Commenting on the restoration project, Mayor of Ennis, Councillor Michael Guilfoyle, stated: “The works to McParland’s, when completed, will yield invaluable information on the traditional skills and construction techniques of Late Medieval Ennis. This work makes the building safe and protects a major piece of the history and character of Ennis. I have no doubt that the building will continue to be of tremendous interest to all those who have an appreciation of the importance of our heritage and the very fine examples of medieval architecture in the town.”

According to HTF Member David Humphreys of ACP Consultant Conservation Engineers, “Although built originally using crude rubble stone and weak mortar, the fact that this building has stayed intact up to the present is a tribute to the skills of the medieval masons, who possessed a great knowledge of their materials and confidence in their designs”.

Conservation Officer Dick Cronin noted that the present discoveries at McParland’s further enhance Ennis’ status as the most intact medieval town in Ireland.

Restoration work at McParland’s, Parnell Street, Ennis, Co Clare, is scheduled for completion in February 2012.

The Portas Review

At the end of 2008, the average town centre vacancy was under 6%, but at the end of 2010 it was 14.5%. If the decline continues at this rate in two years’ time almost a third of UK high streets will be standing empty.  So say studies carried out by the Deparment of Business and Innovation.

Mary Portas, star of shows such as Mary Queen of Shops and Mary Queen of Frocks has been asked by Government to advise on issues such as how to address the problem of vacant shops, prevent the proliferation of ‘clone towns’, and increase the number of small and independent retailers in local town centres.

Ms Portas is expected to finish her investigations by the end of the year and is due to report to Government on Tuesday 13 December.

Mary has received nearly 2,000 comments on her website from members of the public and high street retailers since the review began.

Findings from two HTF/EH workshops attended by a wide range of property professionals, retail practitioners and partnership organisations will also fed into the report.

High Street Review Out

According to ATCM studies, if the current highstreet decline continues almost a third of UK high streets will be standing empty in two years' time. So say studies carried out by Department of Businesses and Innovation.

Mary Portas, star of shows such as Mary Queen of Shops and Mary Queen of Frocks, has been asked to advise Government to advise on issues such as how to address the problem of vacant shops, prevent the proliferation of ‘clone towns’, and how to increase the number of small and independent retailers in local town centres.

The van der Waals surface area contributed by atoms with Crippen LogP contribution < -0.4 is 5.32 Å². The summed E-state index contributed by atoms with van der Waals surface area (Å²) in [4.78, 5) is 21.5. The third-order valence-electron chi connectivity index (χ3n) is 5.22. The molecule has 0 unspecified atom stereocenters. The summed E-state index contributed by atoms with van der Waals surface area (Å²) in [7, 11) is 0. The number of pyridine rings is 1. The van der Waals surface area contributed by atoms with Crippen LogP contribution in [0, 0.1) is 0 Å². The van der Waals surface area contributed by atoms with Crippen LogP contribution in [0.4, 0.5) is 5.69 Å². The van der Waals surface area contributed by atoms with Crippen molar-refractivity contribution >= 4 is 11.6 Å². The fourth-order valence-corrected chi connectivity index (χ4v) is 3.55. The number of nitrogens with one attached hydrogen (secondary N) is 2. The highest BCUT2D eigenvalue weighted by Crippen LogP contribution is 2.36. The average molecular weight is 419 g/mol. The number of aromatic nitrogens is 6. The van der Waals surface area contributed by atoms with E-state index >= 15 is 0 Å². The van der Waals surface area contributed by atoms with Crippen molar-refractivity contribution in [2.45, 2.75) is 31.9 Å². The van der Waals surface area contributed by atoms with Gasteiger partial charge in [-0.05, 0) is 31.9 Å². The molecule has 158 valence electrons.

Ms Portas is expected to finish her investigations by the end of the year and reported to Government on Tuesday 13 December.

Findings from two HTF/EH workshops attended by a wide range of property professionals, retail practitioners and partnership organisations fed into the report. 

The Portas Review was published on 13 December. The Department for Business, Innovation and Skills (BIS) has announced that the Government will respond to the review in the Spring. For inclusion in the ATCM offical position please read the review and send your comments to Ojay.McDonald@atcm.org

An HTF conference on this subject will take place on 23 March. Register your interest.

Members' Special Offer: Ancoats - cradle of industrialisation

Title Ancoats - cradle of industrialisation
Authors Keith Falconer, Mike Rose and Julian Holder
Publisher English Heritage in partnership with Heritage Works Buildings Preservation Trust
Published September 2011
ISBN 978-1-84802-027-6
Price £9.99 + p&p
HTF Members offer £8.99 inc. p&p 
(quote 'HTF11') Offer closes 30 November 2011
To order Telephone: 0845 458 9910 or Email: eh@centralbooks.com 
Ancoats, situated north east of Manchester on the Rochdale and Ashton canals, has an unique place in the history of both global industrialisation and urbanisation. In the 19th Century it was home to many multi-storied steam-driven cotton mills and this book details its rise and decline as an industrial powerhouse.
 
The book intends to raise awareness of the wide range and varied character of the historic mills, buildings and canals which constitute the Ancoats townscape, and the forces and trends which have contributed to its appearance. It outlines, through its buildings, how the area and its community have evloved over the last 250 years.
 
Planners and conservation officers dealing with regeneration issues will find this book of great interest.

Ancoats - cradle of industrialisation

Title Ancoats - cradle of industrialisation
Authors Keith Falconer, Mike Rose and Julian Holder
Publisher English Heritage in partnership with Heritage Works Buildings Preservation Trust
Published September 2011
ISBN 978-1-84802-027-6
Price £9.99 + p&p
HTF Members offer £8.99 inc. p&p 
(Members' Special Offer code) Offer closes 30 November 2011
To order Telephone: 0845 458 9910 or Email: eh@centralbooks.com 
Ancoats, situated north east of Manchester on the Rochdale and Ashton canals, has an unique place in the history of both global industrialisation and urbanisation. In the 19th Century it was home to many multi-storied steam-driven cotton mills and this book details its rise and decline as an industrial powerhouse.
 
The book intends to raise awareness of the wide range and varied character of the historic mills, buildings and canals which constitute the Ancoats townscape, and the forces and trends which have contributed to its appearance. It outlines, through its buildings, how the area and its community have evloved over the last 250 years.
 
Planners and conservation officers dealing with regeneration issues will find this book of great interest.

Country House Rescue for Channel 4

Channel Four is looking for people who own historic or country houses to take part in the fourth series of Country House Rescue. As ever, the programme will follow the fortunes of a number of stately British homes as the owners seek to diversify and raise the revenue they need to survive.

Each hour-long programme will feature one house over a six month period. Each film will show the journey that many country home owners have to face - seeking appropriate ways of keeping up with the bills and ensuring that these homes stay afloat, which will allow their families, and the nation, to enjoy them for generations to come.

We're looking for owners of historic homes around the country who would be interested in taking part. From those who are looking to diversify for the first time and don't know where to turn, to those who've started the process but have run out of ideas and money and would value our advice, we would like to hear from you all.

Owners should be open to the idea of how their home can work as a business and be willing to explore ways to achieve that goal.

If you would like to find out more, please call Sam on 020 7290 0660 or email countryhouserescue@betty.co.uk as soon as possible.